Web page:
Bombay City Eye Institute & Research CentreEye Care for all

Cataract

The normal crystalline lens of the eye is clear and transparent. Whenever the lens develops cloudiness or opacity, it is called a 'cataract'. This opacification obstructs light from being transmitted to the retina causing blurring of vision. This may be compared to a window that is frosted or fogged with steam.

Causes

Most cataracts occur as a result of:

The normal process of aging may cause the lens to harden and turn cloudy.

Other less common causes of development of cataract are:
  • Injuries to the eye
  • Infections or inflammations within the eye
  • Certain medications
  • Radiation
  • Diabetes - can accelerate the process of cataract formation
  • Rarely some children are born with cataracts - as a congenital abnormality
  • Family history - cataract can occur at a much earlier age than otherwise expected, even as early as 20 years.
Symptoms

As the cataract develops:

  • There may be hazy and blurred vision
  • Double vision and distortion of images may occur
  • The eye may be more sensitive to light glare therefore making night driving difficult
  • Things may seem brighter with one eye than the other
  • There may be a need to change glasses frequently

Glaucoma

Glaucoma is a chronic, irreversible progressive disease of the optic nerve that affects approximately 70 million people around the world. It is the second most common cause of blindness and there are an estimated 7.5 million blind from the glaucoma, worldwide. It is most common cause for irreversible (permanent) blindness in the world including our India. In India, there are at least 12 million people affected with the glaucoma, 1.5 million are blind from the disease. The disease is more common in old age. The occurrence of glaucoma increases as age increases, approximately 2-3 persons per hundred persons are affected above the age 40 years. It is surprising to see that more than 90% of people are unaware of the glaucoma when first diagnosed even in urban area of metro cities.

Diagnosis of Glaucoma

The diagnosis (or exclusion) of glaucoma requires a detailed, comprehensive examination of the eye. Your doctor will do the following examinations:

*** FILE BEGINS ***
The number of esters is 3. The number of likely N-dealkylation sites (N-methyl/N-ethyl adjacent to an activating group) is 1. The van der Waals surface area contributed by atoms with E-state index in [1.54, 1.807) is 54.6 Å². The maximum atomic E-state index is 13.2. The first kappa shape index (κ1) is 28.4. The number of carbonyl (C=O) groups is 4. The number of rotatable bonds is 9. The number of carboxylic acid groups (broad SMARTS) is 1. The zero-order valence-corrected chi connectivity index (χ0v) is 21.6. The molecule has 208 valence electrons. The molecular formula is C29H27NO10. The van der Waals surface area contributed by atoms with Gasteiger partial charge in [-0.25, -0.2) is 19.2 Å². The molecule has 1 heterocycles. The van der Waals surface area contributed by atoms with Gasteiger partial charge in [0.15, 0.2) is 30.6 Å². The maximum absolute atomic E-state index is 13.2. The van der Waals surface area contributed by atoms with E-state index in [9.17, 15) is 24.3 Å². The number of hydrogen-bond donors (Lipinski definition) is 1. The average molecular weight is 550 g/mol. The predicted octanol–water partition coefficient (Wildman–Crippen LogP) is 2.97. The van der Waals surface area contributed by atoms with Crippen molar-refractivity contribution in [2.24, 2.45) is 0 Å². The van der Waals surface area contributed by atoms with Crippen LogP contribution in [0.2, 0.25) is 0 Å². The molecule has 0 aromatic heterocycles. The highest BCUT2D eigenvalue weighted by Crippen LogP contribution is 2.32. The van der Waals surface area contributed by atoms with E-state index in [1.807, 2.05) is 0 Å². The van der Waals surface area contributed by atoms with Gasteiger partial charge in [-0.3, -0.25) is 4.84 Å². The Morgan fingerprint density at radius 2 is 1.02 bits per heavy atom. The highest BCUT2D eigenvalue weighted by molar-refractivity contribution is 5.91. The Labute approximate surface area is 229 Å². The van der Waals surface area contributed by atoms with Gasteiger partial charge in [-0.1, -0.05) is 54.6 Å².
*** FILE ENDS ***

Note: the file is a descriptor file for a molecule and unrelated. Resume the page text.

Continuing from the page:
• A routine vision test that requires reading letters from a chart
  • Slit lamp (microscope) examination
  • Measurement of the pressure in the eye usually using the applanation tonometer attached to the slit-lamp microscope. A hand held version of same instrument is acceptable. It may be necessary to obtain multiple reading of the pressure during the course of the day and night.
  • Examination of the angle of the eye using a gonioscope. Steps 3 and 4 require the use of a drop to eliminate the sensation in the eye.

Age Related Macular Degeneration

Age related macular degeneration (ARMD) is the leading cause of registered blindness in people over 50 years of age. Approximately 25-30 million people are affected by some form of ARMD. This number is expected to triple over the next 25 years.

Types of ARMD

Dry ARMD

It is the more common and milder form of ARMD. It results in gradual loss of vision and may or may not eventually develop into the wet form.

Wet ARMD

Although the wet form of ARMD is less common, the chance for severe and rapid loss of vision is much greater. In wet ARMD abnormal vessels under the macula leak fluid and blood into the tissue. This eventually leads to scarring and a permanent loss of central vision.

Diabetic Retinopathy

Insulin is hormone that regulates the level of sugar (glucose) in the blood. Diabetes is a disease that occurs when the body does not secrete enough insulin or is unable to utilize it property causing sugar levels to increase. Diabetes can affect children and adults.

Causes of Vision Loss

Diabetic Maculopathy

This is the most common cause of visual loss in diabetics. In macular ischemia, blood supply to this crucial zone is affected and often causes permanent drop in vision which may not respond to laser.

Vitreous hemorrhage (bleeding)

If the vitreous hemorrhage is small, a person might see only a few black spots called "floaters". A very large hemorrhage might block out all vision.

Retinal detachment

Macular wrinkling can cause visual distortion. More severe vision loss can occur if the macula or large areas of the retina are detached.

Neovascular glaucoma

Occasionally, extensive retinal vessel closure will cause new, abnormal blood vessels to grow on the iris (colored part of the eye) and block the normal flow of fluid out of the eye. Pressure in the eye builds up, resulting in neovascular glaucoma, a severe eye disease that causes damage to the optic nerve.